Inclusivity: Belonging matters, and is a critical element of Kindness.
In my career, I have yet to meet a child (or an adult for that matter) who did not want to feel they belong or are included. Children, in particular, want others to care about them as an individual, and dread feeling excluded from their peers.
When I went to high school, a long, long time ago, I was the only kid from my middle school who attended my high school. I knew no one in the freshmen class. On the first day of school, I have vivid memories of walking into the cafeteria of 1,600 students and not knowing a single person. Most of the freshmen students had gone to middle school with each other so they had friends, and a group to gather with for lunch. I was truly the “odd man out.”
Two things saved me that first semester. First, I was a pretty good saxophone player and that gained me “membership” with the band kids. Second, was an elderly Algebra teacher, who at parent night told my mom he would watch over “Tommy.” A group to eat lunch with, one where I felt accepted, was critical for a scared young man in a world of strangers.
Being included is extremely important for all of us. Too often it seems we look for our differences, so we can separate from those who are “not like us.” Whether one is excluded from a group because he or she looks different, has a special need, because of his or her ethnicity or social status … is not only painful to the person who is left on the outside, it also lessens the vitality of the group doing the excluding. Maya Angelou said it well: “In diversity there is strength and beauty.”
Eanes ISD has had a long tradition of working to make sure all children feel accepted. On this, the 50th anniversary of Westlake High School, I revived a video from the 40th anniversary where one of the legends of Eanes ISD, Toody Bird, shared stories of the early days at a brand-new Westlake campus. This particular clip we showed to our entire staff during Convocation in August, stressing the importance of Inclusivity.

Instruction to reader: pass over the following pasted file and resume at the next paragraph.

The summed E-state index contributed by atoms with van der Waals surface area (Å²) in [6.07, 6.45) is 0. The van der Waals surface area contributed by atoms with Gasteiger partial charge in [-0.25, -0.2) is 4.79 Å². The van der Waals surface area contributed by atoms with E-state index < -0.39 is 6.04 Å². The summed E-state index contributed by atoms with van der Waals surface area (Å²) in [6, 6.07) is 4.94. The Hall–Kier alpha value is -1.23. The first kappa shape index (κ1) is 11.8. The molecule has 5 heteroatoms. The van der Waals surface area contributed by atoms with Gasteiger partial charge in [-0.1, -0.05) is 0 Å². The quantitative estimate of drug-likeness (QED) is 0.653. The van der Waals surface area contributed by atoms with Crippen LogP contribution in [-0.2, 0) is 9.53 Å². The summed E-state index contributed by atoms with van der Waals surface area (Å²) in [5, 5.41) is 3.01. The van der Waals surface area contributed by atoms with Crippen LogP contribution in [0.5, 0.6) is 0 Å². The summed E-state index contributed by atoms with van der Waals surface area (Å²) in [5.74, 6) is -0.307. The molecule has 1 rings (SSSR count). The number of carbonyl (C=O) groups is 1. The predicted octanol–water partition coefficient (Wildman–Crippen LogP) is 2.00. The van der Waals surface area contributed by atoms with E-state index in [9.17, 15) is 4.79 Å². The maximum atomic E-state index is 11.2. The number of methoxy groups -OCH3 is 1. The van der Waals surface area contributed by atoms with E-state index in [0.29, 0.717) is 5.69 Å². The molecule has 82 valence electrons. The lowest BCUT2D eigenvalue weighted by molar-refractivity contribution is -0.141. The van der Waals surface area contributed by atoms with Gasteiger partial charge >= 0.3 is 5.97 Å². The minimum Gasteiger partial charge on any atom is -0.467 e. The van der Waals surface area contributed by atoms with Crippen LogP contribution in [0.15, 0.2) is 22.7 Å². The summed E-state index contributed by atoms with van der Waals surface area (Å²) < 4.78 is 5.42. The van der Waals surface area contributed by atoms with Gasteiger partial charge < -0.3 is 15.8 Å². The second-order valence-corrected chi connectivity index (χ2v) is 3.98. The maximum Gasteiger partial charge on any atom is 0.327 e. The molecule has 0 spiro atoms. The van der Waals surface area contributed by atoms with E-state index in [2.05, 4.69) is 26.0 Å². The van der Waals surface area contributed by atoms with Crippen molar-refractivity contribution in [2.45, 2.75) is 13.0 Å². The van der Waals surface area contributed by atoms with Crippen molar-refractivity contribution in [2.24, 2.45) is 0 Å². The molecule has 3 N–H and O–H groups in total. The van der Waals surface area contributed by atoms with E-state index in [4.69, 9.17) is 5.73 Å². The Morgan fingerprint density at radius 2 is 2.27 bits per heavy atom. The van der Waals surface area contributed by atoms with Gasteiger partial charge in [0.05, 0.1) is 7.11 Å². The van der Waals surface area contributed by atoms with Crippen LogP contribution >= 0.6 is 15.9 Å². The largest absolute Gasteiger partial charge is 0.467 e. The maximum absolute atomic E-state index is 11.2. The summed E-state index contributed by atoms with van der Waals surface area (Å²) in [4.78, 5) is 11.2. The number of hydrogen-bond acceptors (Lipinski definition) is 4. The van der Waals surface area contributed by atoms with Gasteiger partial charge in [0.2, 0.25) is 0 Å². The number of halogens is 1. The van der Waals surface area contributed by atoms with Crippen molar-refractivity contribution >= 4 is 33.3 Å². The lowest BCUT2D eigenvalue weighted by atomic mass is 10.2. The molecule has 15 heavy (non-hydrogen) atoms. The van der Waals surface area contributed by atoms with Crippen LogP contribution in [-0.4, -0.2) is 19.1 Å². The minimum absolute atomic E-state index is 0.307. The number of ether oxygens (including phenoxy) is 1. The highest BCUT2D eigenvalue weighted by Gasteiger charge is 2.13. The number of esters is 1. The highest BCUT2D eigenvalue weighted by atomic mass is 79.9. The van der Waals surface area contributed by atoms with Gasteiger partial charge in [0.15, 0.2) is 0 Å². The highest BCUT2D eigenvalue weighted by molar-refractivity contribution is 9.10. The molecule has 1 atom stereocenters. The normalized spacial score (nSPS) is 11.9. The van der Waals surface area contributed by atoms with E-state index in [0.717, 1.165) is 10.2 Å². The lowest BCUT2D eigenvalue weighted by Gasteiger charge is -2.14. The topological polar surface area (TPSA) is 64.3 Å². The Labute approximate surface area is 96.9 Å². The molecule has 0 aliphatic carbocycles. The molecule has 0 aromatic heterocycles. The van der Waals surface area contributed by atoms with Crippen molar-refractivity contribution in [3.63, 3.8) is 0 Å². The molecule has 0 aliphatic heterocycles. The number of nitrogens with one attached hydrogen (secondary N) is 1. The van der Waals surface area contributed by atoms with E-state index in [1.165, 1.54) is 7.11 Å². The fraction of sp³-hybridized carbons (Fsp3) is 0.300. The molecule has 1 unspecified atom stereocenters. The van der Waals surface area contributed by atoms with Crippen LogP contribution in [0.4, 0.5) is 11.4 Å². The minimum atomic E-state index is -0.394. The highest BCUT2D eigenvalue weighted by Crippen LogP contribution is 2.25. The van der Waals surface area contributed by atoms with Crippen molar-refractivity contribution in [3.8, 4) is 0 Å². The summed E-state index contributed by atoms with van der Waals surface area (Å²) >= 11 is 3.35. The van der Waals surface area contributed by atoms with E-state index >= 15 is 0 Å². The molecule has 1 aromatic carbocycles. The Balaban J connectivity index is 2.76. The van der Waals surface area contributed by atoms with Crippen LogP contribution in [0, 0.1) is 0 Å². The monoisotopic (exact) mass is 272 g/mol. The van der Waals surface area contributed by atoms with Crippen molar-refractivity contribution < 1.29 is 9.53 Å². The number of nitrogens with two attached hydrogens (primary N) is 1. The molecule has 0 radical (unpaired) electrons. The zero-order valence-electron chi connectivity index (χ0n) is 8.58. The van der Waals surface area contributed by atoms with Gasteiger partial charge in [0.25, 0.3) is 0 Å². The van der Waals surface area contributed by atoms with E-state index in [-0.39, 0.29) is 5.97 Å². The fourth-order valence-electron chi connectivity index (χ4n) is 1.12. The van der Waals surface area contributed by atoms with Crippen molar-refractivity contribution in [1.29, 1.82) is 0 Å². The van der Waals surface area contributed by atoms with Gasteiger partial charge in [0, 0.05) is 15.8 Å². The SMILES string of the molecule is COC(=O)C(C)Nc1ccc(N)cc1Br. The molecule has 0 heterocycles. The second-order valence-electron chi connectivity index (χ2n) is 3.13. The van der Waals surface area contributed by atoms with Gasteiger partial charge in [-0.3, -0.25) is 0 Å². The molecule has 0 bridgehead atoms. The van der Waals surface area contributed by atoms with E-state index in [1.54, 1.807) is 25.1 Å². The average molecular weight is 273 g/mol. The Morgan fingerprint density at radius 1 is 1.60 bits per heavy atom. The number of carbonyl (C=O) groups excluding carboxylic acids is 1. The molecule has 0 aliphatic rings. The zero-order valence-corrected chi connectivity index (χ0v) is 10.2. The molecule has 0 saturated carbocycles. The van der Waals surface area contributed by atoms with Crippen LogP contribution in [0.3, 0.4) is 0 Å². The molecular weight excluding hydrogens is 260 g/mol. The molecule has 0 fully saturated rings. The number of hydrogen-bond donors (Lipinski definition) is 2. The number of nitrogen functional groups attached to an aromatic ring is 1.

We teach our students to appreciate diversity by encouraging them to include and accept others. During February, the elementary school counselors have presented each grade level with a schoolwide Kindness Challenge. I was able to take part in the call to action, as you can see below.
As part of the Kindness Challenge, our elementary students are learning about Kindness and working towards their own reward of a day in Green Glasses. Teaching kindness, diversity and the power of inclusivity helps our students become resilient.
We have several programs and initiatives that reinforce our commitment to Kindness, and in particular, Inclusivity. Several of our schools are designated as No Place for Hate schools. Last year, the Best Buddies program launched at Westlake HS, and will expand to the middle schools. For those of you who do not know of the Best Buddies program, it is a global volunteer movement that creates opportunities for one-to-one friendships, integrated employment, leadership development, and inclusive living for individuals with intellectual and developmental disabilities.
And we are excited about a new partnership with Special Olympics for Westlake HS to become a Unified Champion School. The program promotes social inclusion through activities affecting school-wide change. The activities equip staff and students with tools and training to create opportunities, classrooms and school climates of acceptance.
Finally, I would be remiss not to mention the role technology and social media can play in this domain. Danah Boyd, principal researcher at Microsoft Research and the founder of Data & Society research institute, said it perfectly: “the internet mirrors, magnifies, and makes more visible the good, bad, and the ugly of everyday life.” My belief has always been that most things in life have both good and bad elements. Too much chocolate can be bad; too little chocolate can be bad. Social media can bring communities together to raise funds for a child recovering from cancer treatments, to celebrate or raise up our community, or can be used to cyberbully a peer.
So please consider these questions when using social media: Are we spreading positivity or negativity? Are we helping to bring people together or are we working to create division? When we use technology, in particular social media, let’s follow the words of Toody Bird and “wrap ourselves around” those who need us.
This Friday is Valentine’s Day. What better day for our staff to show that we who work in Eanes ISD care about each other as well as those that come to our schools and all who live in our community. We will wear our Green Glasses and we will contemplate the value of Inclusivity.
This Friday, join us and have a wonderful "Green Glasses" Happy Valentine’s Day.